When discussing recent scandals in the Korean Baseball Organization, the best place to start might be asking: Which one?
There’s the controversy from last week, when Samsung Lions pitcher An Ji-man was questioned by Korean police over charges that he funded an illegal gambling site. There’s last year’s probe into illegal gambling in Macau, which implicated An and several other current and former KBO stars — notably Hanshin Tigers relief pitcher Oh Seung-hwan, who has since become the closer for the St. Louis Cardinals (Western media outlets present his name as Seung-hwan Oh). There’s the ongoing blaze of the KT Wiz, who over the past two seasons have: punished a player for the contents of leaked messages that defamed a popular cheerleader and insulted league officials; seen another player booked for drunk driving; and watched a third player — 2009 league MVP Kim Sang-hyun — be arrested for “lewd behavior.”
But one KBO scandal is biggest of all: the recent spate of match-fixing allegations. On Monday, South Korean police announced that they have investigated Kia Tigers pitcher Yoo Chang-sik, who admitted to allowing walks at the behest of gambling brokers; an indictment is likely to follow. Last week, investigators indicted two other players — Lee Tae-yang, a pitcher with the NC Dinos, and Moon Woo-ram, an outfielder in the Futures League (a lower tier of Korean baseball) who is under contract with the Nexen Heroes — over match-fixing allegations of their own.
The spoils ran into the thousands: Upwards of 3 million South Korean won (approximately $2,640) to Yoo for allowing walks in the first innings of two games in 2014 while he was with the Hanwha Eagles, and 20 million won (approximately $17,600) to Lee for allowing walks and runs in two other games last year. According to police, Moon received 10 million won (approximately $8,800) in cash and gifts for assisting a gambling broker in reaching Lee. The Associated Press reports:
Gambling is heavily regulated in South Korea, to the point that placing bets abroad is prohibited; the country’s only licensed sports lottery, Sports Toto, caps bets at 1 million won (approximately $900). Yoo, Lee, and Moon engaged in a form of spot-fixing, wherein gamblers place illegal prop bets on minor outcomes — like walks in the first inning of a baseball game — and reap the rewards. And this isn’t the only recent incident of match-fixing in Korean baseball: In 2012, two pitchers from Seoul’s LG Twins, Park Hyun-joon and Kim Sung-hyun, received lifetime bans from the KBO and suspended jail terms for taking bribes in exchange for allowing walks.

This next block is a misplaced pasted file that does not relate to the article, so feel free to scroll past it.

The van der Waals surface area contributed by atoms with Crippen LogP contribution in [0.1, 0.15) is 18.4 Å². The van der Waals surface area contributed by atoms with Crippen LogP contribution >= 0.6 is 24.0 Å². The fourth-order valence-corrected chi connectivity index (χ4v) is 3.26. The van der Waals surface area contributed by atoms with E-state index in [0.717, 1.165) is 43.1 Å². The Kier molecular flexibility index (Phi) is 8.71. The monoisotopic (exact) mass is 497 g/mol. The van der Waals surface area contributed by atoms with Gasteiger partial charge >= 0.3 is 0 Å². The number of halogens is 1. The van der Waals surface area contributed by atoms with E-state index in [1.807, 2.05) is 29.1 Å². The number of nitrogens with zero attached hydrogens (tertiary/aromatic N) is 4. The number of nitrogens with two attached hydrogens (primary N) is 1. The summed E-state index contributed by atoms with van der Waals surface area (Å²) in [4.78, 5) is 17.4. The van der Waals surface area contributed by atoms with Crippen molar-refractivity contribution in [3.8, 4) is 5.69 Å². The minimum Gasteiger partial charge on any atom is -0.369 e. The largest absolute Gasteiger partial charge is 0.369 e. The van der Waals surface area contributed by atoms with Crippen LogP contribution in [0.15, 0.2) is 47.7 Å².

This time around, though, the KBO has done something extreme: It’s offered amnesty. The league announced last Friday that players have until August 12 to confess to past episodes of match-fixing; if they do so before then, they’ll avoid lifetime bans. Yoo was the first to come clean under the program, though it appears that he may have informed the Tigers of only one of the two games he is accused of fixing. Lee and Moon, whose indictments came before the amnesty offer, will probably fare worse: The Dinos have already apologized for Lee’s actions and are attempting to terminate his contract; both he and Moon will likely face lifetime bans.
Baseball is wildly popular in Korea, where attendance this year is on pace to break records. A little more than halfway through the season, just under 5 million spectators have attended KBO games so far, compared to 7.36 million for all of last year. But there is concern that fans might soon tire of players’ misdeeds.
“If we all just shrug off these issues and assume fans will still keep coming, then we’ll never get better,” a KBO official told the Yonhap News Agency last week. “We have to take this opportunity to look at ourselves in the mirror. It’s obviously difficult to manage and control all the players, but these incidents should be a wake-up call for all of us.”
Getting better, however, might be a painful process: If Yoo is any indication, more match-fixing revelations are still to come.